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dc.contributor.authorSimillis, C
dc.contributor.authorBaird, DLH
dc.contributor.authorKontovounisios, C
dc.contributor.authorPawa, N
dc.contributor.authorBrown, G
dc.contributor.authorRasheed, S
dc.contributor.authorTekkis, PP
dc.date.accessioned2018-02-19T10:03:41Z
dc.date.issued2017-02
dc.identifier.citationAnnals of surgery, 2017, 265 (2), pp. 291 - 299
dc.identifier.issn0003-4932
dc.identifier.urihttps://repository.icr.ac.uk/handle/internal/1254
dc.identifier.eissn1528-1140
dc.identifier.doi10.1097/sla.0000000000001963
dc.description.abstractObjective The aim of this study was to assess resection margin status and its impact on survival after abdominoperineal excision and pelvic exenteration for primary or recurrent rectal cancer.Summary of background data Resection margin is important to guide therapy and to evaluate patient prognosis.Methods A meta-analysis was performed to assess the impact of resection margin status on survival, and a regression analysis to analyze positive resection margin rates reported in the literature.Results The analysis included 111 studies reporting on 19,607 participants after abdominoperineal excision, and 30 studies reporting on 1326 participants after pelvic exenteration. The positive resection margin rates for abdominoperineal excision were 14.7% and 24.0% for pelvic exenteration. The overall survival and disease-free survival rates were significantly worse for patients with positive compared with negative resection margins after abdominoperineal excision [hazard ratio (HR) 2.64, P < 0.01; HR 3.70, P < 0.01, respectively] and after pelvic exenteration (HR 2.23, P < 0.01; HR 2.93, P < 0.01, respectively). For patients undergoing abdominoperineal excision with positive resection margins, the reported tumor sites were 57% anterior, 15% posterior, 10% left or right lateral, 8% circumferential, 10% unspecified. A significant decrease in positive resection margin rates was identified over time for abdominoperineal excision. Although positive resection margin rates did not significantly change with the size of the study, some small size studies reported higher than expected positive resection margin rates.Conclusions Resection margin status influences survival and a multidisciplinary approach in experienced centers may result in reduced positive resection margins. For advanced anterior rectal cancer, posterior pelvic exenteration instead of abdominoperineal excision may improve resection margins.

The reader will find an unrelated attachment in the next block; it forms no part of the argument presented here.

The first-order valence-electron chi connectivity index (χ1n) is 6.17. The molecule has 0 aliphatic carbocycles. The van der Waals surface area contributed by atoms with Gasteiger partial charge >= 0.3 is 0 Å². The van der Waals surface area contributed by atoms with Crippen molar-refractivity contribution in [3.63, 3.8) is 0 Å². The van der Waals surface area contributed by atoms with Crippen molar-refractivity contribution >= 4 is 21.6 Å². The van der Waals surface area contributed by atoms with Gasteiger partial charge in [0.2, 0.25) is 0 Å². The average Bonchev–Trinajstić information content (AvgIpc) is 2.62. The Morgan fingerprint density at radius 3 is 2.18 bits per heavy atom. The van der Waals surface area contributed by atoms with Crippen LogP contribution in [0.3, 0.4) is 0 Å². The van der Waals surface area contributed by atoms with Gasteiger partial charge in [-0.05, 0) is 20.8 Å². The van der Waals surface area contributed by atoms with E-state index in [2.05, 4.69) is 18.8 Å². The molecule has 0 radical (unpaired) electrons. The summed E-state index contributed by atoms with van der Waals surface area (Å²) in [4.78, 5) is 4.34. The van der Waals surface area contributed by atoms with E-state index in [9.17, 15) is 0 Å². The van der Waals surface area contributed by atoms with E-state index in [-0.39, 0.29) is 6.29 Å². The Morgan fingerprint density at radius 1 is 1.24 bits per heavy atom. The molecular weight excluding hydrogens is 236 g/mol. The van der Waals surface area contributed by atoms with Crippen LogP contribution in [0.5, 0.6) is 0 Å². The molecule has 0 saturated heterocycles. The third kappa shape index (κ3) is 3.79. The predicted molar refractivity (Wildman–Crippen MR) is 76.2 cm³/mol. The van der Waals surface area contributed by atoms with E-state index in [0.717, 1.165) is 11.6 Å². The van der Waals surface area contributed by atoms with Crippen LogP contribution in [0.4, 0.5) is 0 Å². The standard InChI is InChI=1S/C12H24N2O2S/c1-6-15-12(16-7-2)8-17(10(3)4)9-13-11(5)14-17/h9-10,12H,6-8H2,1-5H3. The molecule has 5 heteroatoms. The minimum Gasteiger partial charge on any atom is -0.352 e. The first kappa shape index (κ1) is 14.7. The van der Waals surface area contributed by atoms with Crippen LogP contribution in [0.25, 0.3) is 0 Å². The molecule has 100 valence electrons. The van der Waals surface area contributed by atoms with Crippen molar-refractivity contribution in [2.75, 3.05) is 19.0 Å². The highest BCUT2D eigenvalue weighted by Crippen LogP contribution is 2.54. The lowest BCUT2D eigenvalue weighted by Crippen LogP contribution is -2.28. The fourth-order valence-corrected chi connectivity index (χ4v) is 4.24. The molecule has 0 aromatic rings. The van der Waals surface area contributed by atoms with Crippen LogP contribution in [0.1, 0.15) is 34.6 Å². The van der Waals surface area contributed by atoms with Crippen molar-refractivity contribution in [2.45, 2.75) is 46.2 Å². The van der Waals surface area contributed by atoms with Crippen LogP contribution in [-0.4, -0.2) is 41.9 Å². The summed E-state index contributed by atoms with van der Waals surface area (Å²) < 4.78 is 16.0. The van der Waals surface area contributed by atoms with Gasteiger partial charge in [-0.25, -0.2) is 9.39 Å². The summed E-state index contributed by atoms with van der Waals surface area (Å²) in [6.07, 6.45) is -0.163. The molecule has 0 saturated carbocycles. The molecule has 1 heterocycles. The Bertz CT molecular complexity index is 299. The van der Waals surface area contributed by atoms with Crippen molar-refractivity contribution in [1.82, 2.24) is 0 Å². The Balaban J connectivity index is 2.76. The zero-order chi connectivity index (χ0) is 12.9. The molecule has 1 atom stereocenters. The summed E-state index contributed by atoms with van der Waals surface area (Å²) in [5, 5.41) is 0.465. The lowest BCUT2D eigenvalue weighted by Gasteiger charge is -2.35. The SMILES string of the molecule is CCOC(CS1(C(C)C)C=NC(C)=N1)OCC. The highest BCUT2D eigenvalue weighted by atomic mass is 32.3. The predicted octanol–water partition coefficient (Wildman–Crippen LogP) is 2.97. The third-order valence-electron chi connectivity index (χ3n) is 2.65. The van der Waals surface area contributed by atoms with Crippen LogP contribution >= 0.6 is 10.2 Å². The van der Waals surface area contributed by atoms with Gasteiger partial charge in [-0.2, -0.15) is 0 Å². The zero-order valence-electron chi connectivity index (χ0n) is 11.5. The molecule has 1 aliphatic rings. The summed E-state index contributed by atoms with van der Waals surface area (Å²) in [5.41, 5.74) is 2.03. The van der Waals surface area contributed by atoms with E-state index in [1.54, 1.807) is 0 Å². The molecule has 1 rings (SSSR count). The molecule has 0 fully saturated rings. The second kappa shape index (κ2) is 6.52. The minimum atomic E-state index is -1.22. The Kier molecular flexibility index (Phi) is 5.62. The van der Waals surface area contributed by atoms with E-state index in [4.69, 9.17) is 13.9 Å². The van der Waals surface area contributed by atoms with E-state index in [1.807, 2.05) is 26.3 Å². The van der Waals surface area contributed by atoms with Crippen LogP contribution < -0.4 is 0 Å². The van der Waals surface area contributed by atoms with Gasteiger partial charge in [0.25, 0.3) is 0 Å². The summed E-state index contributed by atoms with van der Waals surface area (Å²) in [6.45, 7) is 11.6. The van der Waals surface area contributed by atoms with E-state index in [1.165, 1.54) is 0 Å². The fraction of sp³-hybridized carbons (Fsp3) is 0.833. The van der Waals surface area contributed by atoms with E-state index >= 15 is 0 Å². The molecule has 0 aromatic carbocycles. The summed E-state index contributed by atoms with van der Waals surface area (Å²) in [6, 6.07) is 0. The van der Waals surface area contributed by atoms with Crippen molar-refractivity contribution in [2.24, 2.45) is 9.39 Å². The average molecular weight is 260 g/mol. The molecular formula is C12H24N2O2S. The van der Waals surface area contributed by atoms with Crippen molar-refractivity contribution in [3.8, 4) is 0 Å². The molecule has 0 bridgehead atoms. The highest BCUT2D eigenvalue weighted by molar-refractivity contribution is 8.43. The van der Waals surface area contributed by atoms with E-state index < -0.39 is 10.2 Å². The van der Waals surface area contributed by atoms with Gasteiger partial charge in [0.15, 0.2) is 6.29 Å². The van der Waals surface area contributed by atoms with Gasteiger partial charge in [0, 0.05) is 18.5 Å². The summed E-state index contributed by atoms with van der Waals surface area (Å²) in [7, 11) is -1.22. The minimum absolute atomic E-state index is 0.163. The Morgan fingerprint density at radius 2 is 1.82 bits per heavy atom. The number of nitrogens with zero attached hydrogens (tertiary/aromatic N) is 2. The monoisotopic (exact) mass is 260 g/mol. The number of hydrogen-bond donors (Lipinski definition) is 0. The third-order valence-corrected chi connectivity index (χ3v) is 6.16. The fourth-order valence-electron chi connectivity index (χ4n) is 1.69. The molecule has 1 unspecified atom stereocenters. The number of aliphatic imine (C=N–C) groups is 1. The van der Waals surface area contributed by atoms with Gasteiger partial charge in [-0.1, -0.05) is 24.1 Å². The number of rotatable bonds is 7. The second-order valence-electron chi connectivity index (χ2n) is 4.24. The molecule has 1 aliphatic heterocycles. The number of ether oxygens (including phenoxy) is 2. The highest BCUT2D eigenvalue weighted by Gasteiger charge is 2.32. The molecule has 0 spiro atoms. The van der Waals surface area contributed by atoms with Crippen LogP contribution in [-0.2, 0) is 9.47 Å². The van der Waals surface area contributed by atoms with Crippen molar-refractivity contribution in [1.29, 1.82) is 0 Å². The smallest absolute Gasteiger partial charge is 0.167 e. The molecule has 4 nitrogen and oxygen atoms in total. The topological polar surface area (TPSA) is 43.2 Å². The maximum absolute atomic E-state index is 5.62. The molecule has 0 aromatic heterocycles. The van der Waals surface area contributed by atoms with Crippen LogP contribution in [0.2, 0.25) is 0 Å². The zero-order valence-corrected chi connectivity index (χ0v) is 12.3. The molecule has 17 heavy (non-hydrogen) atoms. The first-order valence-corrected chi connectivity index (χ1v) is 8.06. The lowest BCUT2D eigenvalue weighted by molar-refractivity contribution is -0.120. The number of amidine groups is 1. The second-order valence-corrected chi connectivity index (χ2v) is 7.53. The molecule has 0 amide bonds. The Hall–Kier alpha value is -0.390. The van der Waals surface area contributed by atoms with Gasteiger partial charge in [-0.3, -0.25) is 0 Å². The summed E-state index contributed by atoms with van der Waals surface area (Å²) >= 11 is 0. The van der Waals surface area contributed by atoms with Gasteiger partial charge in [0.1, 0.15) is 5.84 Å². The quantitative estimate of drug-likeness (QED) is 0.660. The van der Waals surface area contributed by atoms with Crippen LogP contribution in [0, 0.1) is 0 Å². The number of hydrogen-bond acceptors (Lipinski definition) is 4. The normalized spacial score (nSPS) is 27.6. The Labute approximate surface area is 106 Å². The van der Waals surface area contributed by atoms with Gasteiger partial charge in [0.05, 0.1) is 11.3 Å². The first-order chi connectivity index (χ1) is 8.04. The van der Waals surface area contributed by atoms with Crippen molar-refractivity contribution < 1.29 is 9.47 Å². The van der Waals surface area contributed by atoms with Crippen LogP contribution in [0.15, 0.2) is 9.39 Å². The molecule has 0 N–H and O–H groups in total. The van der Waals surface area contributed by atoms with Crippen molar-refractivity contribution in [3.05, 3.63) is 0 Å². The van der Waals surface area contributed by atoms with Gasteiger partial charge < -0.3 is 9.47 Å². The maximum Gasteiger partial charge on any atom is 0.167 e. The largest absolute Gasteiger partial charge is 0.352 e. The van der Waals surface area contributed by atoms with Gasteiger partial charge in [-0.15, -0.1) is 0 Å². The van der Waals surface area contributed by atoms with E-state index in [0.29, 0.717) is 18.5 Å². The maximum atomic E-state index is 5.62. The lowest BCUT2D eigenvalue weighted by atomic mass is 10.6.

dc.formatPrint
dc.format.extent291 - 299
dc.languageeng
dc.language.isoeng
dc.subjectAbdomen
dc.subjectPerineum
dc.subjectRectum
dc.subjectHumans
dc.subjectRectal Neoplasms
dc.subjectTreatment Outcome
dc.subjectPelvic Exenteration
dc.subjectSurvival Analysis
dc.subjectMargins of Excision
dc.titleA Systematic Review to Assess Resection Margin Status After Abdominoperineal Excision and Pelvic Exenteration for Rectal Cancer.
dc.typeJournal Article
rioxxterms.versionofrecord10.1097/sla.0000000000001963
rioxxterms.licenseref.startdate2017-02
rioxxterms.typeJournal Article/Review
dc.relation.isPartOfAnnals of surgery
pubs.issue2
pubs.notesNot known
pubs.organisational-group/ICR
pubs.organisational-group/ICR/Primary Group
pubs.organisational-group/ICR/Primary Group/Royal Marsden Clinical Units
pubs.organisational-group/ICR
pubs.organisational-group/ICR/Primary Group
pubs.organisational-group/ICR/Primary Group/Royal Marsden Clinical Units
pubs.publication-statusPublished
pubs.volume265
pubs.embargo.termsNot known
dc.contributor.icrauthorMarsden,en


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